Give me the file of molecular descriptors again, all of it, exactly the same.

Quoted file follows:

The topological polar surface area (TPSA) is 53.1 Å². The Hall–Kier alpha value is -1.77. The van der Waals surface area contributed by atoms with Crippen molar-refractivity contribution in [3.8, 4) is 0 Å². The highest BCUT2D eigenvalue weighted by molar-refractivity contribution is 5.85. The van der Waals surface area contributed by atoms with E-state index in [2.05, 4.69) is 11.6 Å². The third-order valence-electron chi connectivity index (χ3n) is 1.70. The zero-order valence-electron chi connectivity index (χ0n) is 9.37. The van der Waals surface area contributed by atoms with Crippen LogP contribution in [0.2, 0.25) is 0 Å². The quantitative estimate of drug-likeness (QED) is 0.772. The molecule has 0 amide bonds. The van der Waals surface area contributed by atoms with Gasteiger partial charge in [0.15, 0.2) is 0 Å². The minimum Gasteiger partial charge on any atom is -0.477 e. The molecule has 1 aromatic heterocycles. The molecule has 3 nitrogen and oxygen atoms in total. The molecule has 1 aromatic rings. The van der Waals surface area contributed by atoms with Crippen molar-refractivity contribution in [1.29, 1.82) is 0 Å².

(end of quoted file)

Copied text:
The topological polar surface area (TPSA) is 53.1 Å². The Hall–Kier alpha value is -1.77. The van der Waals surface area contributed by atoms with Crippen molar-refractivity contribution in [3.8, 4) is 0 Å². The highest BCUT2D eigenvalue weighted by molar-refractivity contribution is 5.85. The van der Waals surface area contributed by atoms with E-state index in [2.05, 4.69) is 11.6 Å². The third-order valence-electron chi connectivity index (χ3n) is 1.70. The zero-order valence-electron chi connectivity index (χ0n) is 9.37. The van der Waals surface area contributed by atoms with Crippen LogP contribution in [0.2, 0.25) is 0 Å². The quantitative estimate of drug-likeness (QED) is 0.772. The molecule has 0 amide bonds. The van der Waals surface area contributed by atoms with Gasteiger partial charge in [0.15, 0.2) is 0 Å². The minimum Gasteiger partial charge on any atom is -0.477 e. The molecule has 1 aromatic heterocycles. The molecule has 3 nitrogen and oxygen atoms in total. The molecule has 1 aromatic rings. The van der Waals surface area contributed by atoms with Crippen molar-refractivity contribution in [1.29, 1.82) is 0 Å².